Powered access platforms are the safest way to work at height in most circumstances, however there are occasions when things can go wrong.
The key to a successful rescue plan starts with A comprehensive Risk Assessment. Essential information should be recorded here first:
• The Manufacturer / model / ID number
• Location of use
• Date, times and duration of rescue plan
• Ensure a ground key is available
• Appoint a ground person(s) on site, familiarised and authorised to lower the work platform in the event of an emergency or a machine malfunction
• Best ways to raise the alarm
• Who should effect the rescue and how
• Name and contact number of authorised service engineer (if needed to call)
• And record Date the Rescue Plan was last practised
Carrying out a detailed and thorough risk assessment of the job location will identify most of the potential hazards before the job starts, but sometimes human error or acts of nature, such as extreme weather conditions, can mean that things still go wrong. It is important to have a rescue plan in place to support and assist the workforce in case of an accident or mechanical failure.
Most access equipment has back-up systems built into the machine which allow the operator to return the raised platform back to ground level. Though these systems rarely fail it can still happen so it is vital to have a plan for how people can be brought down safely. Not only is it important to have a plan for rescuing someone from an MEWP but it just as important to practise it – someone on the ground should know what to do in an emergency and how to operate the machine’s ground controls.
Any rescue plan from an access platform should comply with the current health and safety legislation covered by the 2005 Work at Height Regulations. It is important to do a risk assessment for the rescue and keep a record of this assessment and all details of the rescue as this may be important to refer to at a later date. More information regarding controlling the risk of MEWP hazards can be found at the Health and Safety Executive website.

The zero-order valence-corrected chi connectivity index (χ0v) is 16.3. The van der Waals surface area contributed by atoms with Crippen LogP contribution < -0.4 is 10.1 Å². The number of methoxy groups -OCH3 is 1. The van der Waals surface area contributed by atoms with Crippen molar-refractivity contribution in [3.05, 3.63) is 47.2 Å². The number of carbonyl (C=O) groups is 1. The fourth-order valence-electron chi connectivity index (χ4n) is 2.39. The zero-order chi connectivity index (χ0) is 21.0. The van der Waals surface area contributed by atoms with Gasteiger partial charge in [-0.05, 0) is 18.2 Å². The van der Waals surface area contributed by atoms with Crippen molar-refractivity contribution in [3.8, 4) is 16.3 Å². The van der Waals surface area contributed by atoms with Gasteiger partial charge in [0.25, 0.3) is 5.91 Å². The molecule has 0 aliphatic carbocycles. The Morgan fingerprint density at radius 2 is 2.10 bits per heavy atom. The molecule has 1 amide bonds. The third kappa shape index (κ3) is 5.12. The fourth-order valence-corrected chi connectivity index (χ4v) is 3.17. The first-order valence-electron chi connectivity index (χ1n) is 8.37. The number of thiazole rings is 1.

• Activate all normal emergency lowering procedures if possible
• Contact the manager of the site or project to report any failure of backup emergency systems
• Get the powered access platform checked by a qualified engineer to see if an onsite repair can be carried out
If it is not possible to repair the lowering mechanisms then a basket-to-basket rescue may be necessary. This can be complicated and poses additional health and safety risks so it is important to follow the following steps:
• The rescue machine should be placed in the safest position to minimise any additional danger to anyone involved in the rescue
• Place the two machines adjacent to each other with the smallest possible gap between them
• Attach a double lanyard to both the person being rescued and the anchor points on both machines before the rescue takes place
• Never overload the rescue machine as this could lead to over-tipping or delay the rescue operation
• In exceptional circumstances where a basket-to-basket rescue is not feasible, emergency evacuation systems such as a crane rescue could be used.
Having a rescue plan is an essential part of planning a job and, though access equipment is safe and efficient, there are rare occasions when jobs don’t go to plan. Carry out a full risk assessment, keep a record of any rescue situation as it happens, and try the simplest solution first before attempting a more complicated rescue procedure and the situation can be resolved quickly and carefully. And remember to practice for such an event.